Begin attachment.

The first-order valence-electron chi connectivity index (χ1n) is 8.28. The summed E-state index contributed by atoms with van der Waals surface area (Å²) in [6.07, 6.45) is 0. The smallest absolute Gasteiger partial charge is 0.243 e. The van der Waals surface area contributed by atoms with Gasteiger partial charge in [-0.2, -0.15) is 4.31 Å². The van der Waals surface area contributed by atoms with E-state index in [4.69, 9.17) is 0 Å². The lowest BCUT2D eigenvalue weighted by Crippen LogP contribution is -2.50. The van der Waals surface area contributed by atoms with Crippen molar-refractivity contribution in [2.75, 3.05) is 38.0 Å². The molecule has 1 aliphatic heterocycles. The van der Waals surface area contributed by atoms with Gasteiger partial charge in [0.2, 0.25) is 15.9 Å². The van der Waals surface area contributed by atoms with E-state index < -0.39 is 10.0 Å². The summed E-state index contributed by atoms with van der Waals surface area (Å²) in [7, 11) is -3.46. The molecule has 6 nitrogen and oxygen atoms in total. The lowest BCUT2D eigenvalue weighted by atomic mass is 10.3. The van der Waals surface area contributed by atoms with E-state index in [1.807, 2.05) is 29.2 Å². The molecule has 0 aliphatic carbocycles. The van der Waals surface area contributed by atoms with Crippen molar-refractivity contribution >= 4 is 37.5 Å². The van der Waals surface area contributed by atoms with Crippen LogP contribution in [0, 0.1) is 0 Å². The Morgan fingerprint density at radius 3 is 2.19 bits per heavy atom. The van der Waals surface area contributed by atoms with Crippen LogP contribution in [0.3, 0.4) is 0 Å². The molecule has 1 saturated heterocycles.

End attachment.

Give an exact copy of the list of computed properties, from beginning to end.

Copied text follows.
The first-order valence-electron chi connectivity index (χ1n) is 8.28. The summed E-state index contributed by atoms with van der Waals surface area (Å²) in [6.07, 6.45) is 0. The smallest absolute Gasteiger partial charge is 0.243 e. The van der Waals surface area contributed by atoms with Gasteiger partial charge in [-0.2, -0.15) is 4.31 Å². The van der Waals surface area contributed by atoms with E-state index in [4.69, 9.17) is 0 Å². The lowest BCUT2D eigenvalue weighted by Crippen LogP contribution is -2.50. The van der Waals surface area contributed by atoms with Crippen molar-refractivity contribution in [2.75, 3.05) is 38.0 Å². The molecule has 1 aliphatic heterocycles. The van der Waals surface area contributed by atoms with Gasteiger partial charge in [0.2, 0.25) is 15.9 Å². The van der Waals surface area contributed by atoms with E-state index < -0.39 is 10.0 Å². The summed E-state index contributed by atoms with van der Waals surface area (Å²) in [7, 11) is -3.46. The molecule has 6 nitrogen and oxygen atoms in total. The lowest BCUT2D eigenvalue weighted by atomic mass is 10.3. The van der Waals surface area contributed by atoms with E-state index in [1.807, 2.05) is 29.2 Å². The molecule has 0 aliphatic carbocycles. The van der Waals surface area contributed by atoms with Crippen molar-refractivity contribution >= 4 is 37.5 Å². The van der Waals surface area contributed by atoms with Crippen LogP contribution in [0, 0.1) is 0 Å². The Morgan fingerprint density at radius 3 is 2.19 bits per heavy atom. The van der Waals surface area contributed by atoms with Crippen LogP contribution in [0.3, 0.4) is 0 Å². The molecule has 1 saturated heterocycles.